Mr. Speaker, those are two very good questions from my colleague.

With regard to user fees, what is happening in my region is critical with the private Ambassador Bridge, and the government is actually insistent on a move to a public-private partnership for our new crossing in the Windsor-Detroit region. We are adding another border tax on top of our structure, which is an unnecessary profit. Second, it affects competition, production and investment in our own area. Adding this cost structure and the extra tax regime very much impedes decisions for economic development in Canada.

I agree with the member that we have to keep those fees low. To do so, we should actually have a return that goes back into the investment. We should not create an empire for the sake of creating one, but for the sake of efficiency, and procure the development on that land, which will lower fees and make it competitive.

I worry about the ideological stance of the government to make everything a business, a micro-business in itself. In fact, it has been creating miniature bureaucracies. On top of that, it has been introducing new taxes, and that is not acceptable.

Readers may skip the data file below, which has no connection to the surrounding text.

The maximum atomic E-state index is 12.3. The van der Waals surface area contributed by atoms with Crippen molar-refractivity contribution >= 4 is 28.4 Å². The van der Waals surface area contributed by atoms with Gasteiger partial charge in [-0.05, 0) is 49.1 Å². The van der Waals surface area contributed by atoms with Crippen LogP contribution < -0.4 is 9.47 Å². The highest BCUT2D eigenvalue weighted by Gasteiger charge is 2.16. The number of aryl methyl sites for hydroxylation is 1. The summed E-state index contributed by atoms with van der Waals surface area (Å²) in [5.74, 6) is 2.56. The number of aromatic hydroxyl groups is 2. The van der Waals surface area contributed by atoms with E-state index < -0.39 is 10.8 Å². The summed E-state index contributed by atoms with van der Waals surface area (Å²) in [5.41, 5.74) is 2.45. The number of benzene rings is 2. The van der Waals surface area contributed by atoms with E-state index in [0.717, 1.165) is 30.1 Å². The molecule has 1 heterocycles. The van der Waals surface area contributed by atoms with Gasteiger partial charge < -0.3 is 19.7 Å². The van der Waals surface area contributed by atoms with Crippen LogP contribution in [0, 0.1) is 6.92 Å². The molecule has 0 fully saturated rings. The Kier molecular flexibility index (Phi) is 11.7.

The second point the member made is in terms of just in time delivery. I will be very quick. One of the exciting things we could actually get into is short sea shipping. That is one of the things this country has not taken full advantage of. I would hope that it would be done with a national shipbuilding policy, because we certainly would have a great manufacturing base to which to return this element to Canada's historic platform, as it was before.

Mr. Brian Masse:
Mr. Speaker, I am happy to hear from the member for Burnaby—Douglas, who has been a good advocate for Vancouver and that area. He is right in expressing concern about this.

One of the important things a local board can do with some type of representation is reduce conflict before it happens. It is able to identify those issues that might be problematic to the adjacent property owners, the adjacent users and, on top of that, the regional people they are serving. Those elements come to the surface a lot more quickly then than they do by having somebody appointed from Ottawa from some dark chamber somewhere. We are talking about having people on the ground floor who are able to deal with the issues on a regular basis and are able to unplug some of the difficult problems before they manifest themselves.

When we look at the reduction of boards, it sounds great. We want to reduce these elements, but at the same time, if we do not do it with the concept of being proactive, wanting to reduce conflict and having the foresight to think about what the community will be in 25, 50 and 75 years because we and our families are being raised there, we will lose an element that is very important for the strategic connection between a port and its community.